Cardiac myocytes undergo apoptosis in humans with dilated cardiomyopathies.127,128 Cardiac myocyte apoptosis may also occur in humans with myocarditis. Because cox-sackievirus can cause apoptosis in cardiac myocytes, directly triggering apoptosis and indirectly activating cytotoxic T lymphocytes, patients with viral myocarditis probably lose cardiac myocytes by apoptosis. Thus, apoptosis may be a prominent feature of infectious myocarditis.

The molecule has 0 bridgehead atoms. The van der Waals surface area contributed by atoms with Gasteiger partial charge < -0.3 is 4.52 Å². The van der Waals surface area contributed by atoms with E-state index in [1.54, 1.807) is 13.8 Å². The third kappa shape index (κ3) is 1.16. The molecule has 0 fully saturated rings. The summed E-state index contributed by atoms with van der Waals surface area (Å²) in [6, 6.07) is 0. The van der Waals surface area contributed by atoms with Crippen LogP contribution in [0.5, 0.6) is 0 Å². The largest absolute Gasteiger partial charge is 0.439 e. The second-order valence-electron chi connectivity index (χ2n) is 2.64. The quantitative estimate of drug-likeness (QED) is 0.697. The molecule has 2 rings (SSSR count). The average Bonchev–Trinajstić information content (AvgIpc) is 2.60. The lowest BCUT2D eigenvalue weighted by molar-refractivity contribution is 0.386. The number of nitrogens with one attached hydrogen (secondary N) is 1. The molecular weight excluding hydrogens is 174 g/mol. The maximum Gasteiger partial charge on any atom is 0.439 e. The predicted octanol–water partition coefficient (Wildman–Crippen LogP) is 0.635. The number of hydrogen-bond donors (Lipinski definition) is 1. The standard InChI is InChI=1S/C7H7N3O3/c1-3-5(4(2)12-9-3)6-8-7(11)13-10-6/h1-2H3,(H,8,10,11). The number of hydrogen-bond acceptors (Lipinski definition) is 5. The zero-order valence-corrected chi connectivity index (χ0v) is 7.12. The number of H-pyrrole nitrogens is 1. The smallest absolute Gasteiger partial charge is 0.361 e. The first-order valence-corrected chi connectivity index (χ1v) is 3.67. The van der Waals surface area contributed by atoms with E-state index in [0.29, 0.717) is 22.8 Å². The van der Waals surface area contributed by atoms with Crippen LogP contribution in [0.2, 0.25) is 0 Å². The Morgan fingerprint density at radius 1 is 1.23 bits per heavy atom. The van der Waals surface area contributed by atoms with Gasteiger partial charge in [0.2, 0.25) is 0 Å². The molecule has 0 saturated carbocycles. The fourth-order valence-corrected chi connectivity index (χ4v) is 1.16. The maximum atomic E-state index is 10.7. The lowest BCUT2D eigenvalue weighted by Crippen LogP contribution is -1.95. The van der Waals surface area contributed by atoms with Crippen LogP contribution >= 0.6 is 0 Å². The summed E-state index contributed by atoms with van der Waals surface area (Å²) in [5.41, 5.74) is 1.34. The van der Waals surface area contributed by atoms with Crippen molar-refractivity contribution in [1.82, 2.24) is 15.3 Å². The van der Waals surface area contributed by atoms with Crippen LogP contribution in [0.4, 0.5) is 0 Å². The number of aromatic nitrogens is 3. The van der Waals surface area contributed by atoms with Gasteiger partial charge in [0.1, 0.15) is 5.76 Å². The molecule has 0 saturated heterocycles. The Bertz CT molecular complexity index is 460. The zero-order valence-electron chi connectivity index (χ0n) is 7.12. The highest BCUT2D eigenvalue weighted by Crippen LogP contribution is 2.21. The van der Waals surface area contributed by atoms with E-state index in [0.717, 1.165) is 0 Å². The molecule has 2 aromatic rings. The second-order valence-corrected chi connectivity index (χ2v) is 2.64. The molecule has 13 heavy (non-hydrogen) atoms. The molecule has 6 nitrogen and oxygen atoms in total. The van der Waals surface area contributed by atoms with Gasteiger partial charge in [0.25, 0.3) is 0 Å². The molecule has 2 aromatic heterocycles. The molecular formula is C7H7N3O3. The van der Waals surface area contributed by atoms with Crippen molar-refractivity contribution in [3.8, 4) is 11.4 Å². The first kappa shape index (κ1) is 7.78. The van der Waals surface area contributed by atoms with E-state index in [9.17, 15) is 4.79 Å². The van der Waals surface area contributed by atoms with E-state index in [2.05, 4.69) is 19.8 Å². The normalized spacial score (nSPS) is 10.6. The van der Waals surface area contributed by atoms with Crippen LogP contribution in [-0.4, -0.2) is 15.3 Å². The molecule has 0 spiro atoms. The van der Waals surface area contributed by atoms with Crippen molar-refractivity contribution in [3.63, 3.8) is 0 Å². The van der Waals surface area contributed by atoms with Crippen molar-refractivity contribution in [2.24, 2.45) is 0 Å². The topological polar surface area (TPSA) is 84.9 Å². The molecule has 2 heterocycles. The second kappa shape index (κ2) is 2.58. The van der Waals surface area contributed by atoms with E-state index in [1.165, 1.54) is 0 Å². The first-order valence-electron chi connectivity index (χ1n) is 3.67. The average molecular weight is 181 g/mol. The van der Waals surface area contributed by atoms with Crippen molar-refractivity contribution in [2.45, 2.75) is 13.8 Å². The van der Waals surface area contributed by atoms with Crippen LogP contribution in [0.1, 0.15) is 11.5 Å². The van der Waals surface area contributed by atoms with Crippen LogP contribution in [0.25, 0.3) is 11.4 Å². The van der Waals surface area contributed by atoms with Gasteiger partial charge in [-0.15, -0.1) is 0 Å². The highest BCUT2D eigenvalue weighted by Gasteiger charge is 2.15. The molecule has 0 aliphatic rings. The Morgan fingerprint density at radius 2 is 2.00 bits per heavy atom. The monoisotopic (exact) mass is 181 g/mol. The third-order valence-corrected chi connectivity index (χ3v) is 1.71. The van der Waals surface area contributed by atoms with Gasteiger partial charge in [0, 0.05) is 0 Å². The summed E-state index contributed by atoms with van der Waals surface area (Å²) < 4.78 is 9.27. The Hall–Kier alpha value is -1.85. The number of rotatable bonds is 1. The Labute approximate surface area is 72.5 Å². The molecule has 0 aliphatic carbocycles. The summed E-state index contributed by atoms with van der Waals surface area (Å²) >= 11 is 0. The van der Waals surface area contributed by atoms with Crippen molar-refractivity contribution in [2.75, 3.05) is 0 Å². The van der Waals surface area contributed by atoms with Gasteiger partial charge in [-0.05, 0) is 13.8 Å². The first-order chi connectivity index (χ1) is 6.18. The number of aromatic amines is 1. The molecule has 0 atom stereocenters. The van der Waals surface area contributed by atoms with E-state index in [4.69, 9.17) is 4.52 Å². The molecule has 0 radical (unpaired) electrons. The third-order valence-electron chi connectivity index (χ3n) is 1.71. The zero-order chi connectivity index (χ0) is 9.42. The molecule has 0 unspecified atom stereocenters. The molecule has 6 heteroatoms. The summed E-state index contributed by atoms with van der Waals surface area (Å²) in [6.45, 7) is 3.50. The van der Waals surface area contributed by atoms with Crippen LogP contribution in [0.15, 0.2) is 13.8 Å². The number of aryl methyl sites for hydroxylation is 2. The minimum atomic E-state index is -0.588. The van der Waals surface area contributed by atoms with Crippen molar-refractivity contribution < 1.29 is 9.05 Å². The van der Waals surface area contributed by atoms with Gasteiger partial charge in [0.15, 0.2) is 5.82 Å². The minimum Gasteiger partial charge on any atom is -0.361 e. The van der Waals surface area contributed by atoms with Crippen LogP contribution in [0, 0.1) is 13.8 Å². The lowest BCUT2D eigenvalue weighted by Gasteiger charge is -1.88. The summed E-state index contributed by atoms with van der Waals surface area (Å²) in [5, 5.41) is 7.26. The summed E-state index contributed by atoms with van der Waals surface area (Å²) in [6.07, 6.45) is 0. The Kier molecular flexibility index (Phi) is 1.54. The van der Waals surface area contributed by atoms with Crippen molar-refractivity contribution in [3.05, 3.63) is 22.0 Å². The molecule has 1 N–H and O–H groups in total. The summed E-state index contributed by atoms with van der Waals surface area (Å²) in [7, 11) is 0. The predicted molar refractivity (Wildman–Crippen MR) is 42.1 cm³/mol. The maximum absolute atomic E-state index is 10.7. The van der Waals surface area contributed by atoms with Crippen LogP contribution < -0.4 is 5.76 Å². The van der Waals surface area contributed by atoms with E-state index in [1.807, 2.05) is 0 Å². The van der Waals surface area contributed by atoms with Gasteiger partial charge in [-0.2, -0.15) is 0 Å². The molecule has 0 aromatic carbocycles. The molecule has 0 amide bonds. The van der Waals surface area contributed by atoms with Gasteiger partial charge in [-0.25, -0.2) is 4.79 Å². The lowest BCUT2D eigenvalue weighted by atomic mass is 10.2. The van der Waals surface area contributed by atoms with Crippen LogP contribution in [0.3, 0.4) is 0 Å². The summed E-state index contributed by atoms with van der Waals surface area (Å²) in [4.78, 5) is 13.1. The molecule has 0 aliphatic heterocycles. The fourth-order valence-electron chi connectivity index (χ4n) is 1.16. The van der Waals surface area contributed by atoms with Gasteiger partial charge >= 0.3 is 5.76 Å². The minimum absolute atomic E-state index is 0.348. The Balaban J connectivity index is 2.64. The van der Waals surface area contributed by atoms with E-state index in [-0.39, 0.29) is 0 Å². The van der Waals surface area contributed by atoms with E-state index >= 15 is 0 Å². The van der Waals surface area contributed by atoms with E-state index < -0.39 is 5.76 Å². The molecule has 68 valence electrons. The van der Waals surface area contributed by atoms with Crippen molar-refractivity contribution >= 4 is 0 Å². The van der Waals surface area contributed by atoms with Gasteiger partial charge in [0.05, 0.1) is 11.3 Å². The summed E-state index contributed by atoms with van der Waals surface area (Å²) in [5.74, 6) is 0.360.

NO may protect the heart by inhibiting apoptosis via different mechanisms. First, NO directly inhibits replication of pathogens such as the coxsackievirus that causes apop-tosis. A lower viral burden means that fewer viral antigens are presented to cytotoxic T lymphocytes that kill infected cells through apoptosis. Second, NO can inhibit pathogen enzymes that trigger apoptosis. For example, NO inhibits the coxsackievirus 3C protease that cleaves BID and triggers the mitochondrial apoptosis pathway (unpublished data). Third, NO can inhibit caspases that are part of the intracellular apoptotic cascade. Caspases are cysteine proteases, and NO can nitrosylate cysteine residues, inactivating enzymes such as caspases that contain cysteine at their active site. Several groups have shown that NO can nitrosylate caspase-3, inhibit caspase activity, and inhibit apoptosis.129-132 Thus, NO may protect the heart and preserve cardiac myocytes by inhibiting cardiac cell death.
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